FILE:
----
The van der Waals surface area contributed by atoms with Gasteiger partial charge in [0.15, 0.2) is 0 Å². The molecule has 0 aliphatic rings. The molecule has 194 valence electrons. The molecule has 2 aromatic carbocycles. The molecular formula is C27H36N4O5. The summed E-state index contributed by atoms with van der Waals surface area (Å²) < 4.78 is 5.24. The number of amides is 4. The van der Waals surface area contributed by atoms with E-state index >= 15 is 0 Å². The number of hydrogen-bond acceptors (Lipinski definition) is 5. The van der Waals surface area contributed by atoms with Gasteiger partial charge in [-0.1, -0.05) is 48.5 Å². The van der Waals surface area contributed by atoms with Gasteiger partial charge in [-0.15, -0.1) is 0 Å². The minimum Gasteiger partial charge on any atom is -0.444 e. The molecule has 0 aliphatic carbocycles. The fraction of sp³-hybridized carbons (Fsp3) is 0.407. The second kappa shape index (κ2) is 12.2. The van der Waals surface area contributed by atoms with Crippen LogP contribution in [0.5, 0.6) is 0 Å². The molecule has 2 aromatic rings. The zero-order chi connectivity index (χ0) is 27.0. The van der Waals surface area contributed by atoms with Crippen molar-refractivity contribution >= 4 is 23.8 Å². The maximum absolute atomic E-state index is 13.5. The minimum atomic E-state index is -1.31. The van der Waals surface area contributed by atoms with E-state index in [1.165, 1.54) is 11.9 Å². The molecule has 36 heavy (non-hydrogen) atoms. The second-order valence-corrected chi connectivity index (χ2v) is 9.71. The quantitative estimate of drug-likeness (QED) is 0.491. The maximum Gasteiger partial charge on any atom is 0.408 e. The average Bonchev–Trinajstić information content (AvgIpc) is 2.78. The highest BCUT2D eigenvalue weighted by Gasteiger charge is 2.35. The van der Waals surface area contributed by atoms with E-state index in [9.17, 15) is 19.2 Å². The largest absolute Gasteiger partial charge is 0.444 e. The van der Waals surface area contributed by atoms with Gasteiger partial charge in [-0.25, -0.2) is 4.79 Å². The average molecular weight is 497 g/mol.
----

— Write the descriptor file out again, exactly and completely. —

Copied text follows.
The van der Waals surface area contributed by atoms with Gasteiger partial charge in [0.15, 0.2) is 0 Å². The molecule has 0 aliphatic rings. The molecule has 194 valence electrons. The molecule has 2 aromatic carbocycles. The molecular formula is C27H36N4O5. The summed E-state index contributed by atoms with van der Waals surface area (Å²) < 4.78 is 5.24. The number of amides is 4. The van der Waals surface area contributed by atoms with E-state index >= 15 is 0 Å². The number of hydrogen-bond acceptors (Lipinski definition) is 5. The van der Waals surface area contributed by atoms with Gasteiger partial charge in [-0.1, -0.05) is 48.5 Å². The van der Waals surface area contributed by atoms with Gasteiger partial charge in [-0.15, -0.1) is 0 Å². The minimum Gasteiger partial charge on any atom is -0.444 e. The molecule has 0 aliphatic carbocycles. The fraction of sp³-hybridized carbons (Fsp3) is 0.407. The second kappa shape index (κ2) is 12.2. The van der Waals surface area contributed by atoms with Crippen LogP contribution in [0.5, 0.6) is 0 Å². The molecule has 2 aromatic rings. The zero-order chi connectivity index (χ0) is 27.0. The van der Waals surface area contributed by atoms with Crippen molar-refractivity contribution >= 4 is 23.8 Å². The maximum absolute atomic E-state index is 13.5. The minimum atomic E-state index is -1.31. The van der Waals surface area contributed by atoms with E-state index in [1.165, 1.54) is 11.9 Å². The molecule has 36 heavy (non-hydrogen) atoms. The second-order valence-corrected chi connectivity index (χ2v) is 9.71. The quantitative estimate of drug-likeness (QED) is 0.491. The maximum Gasteiger partial charge on any atom is 0.408 e. The average Bonchev–Trinajstić information content (AvgIpc) is 2.78. The highest BCUT2D eigenvalue weighted by Gasteiger charge is 2.35. The van der Waals surface area contributed by atoms with E-state index in [9.17, 15) is 19.2 Å². The largest absolute Gasteiger partial charge is 0.444 e. The van der Waals surface area contributed by atoms with Gasteiger partial charge in [-0.25, -0.2) is 4.79 Å². The average molecular weight is 497 g/mol.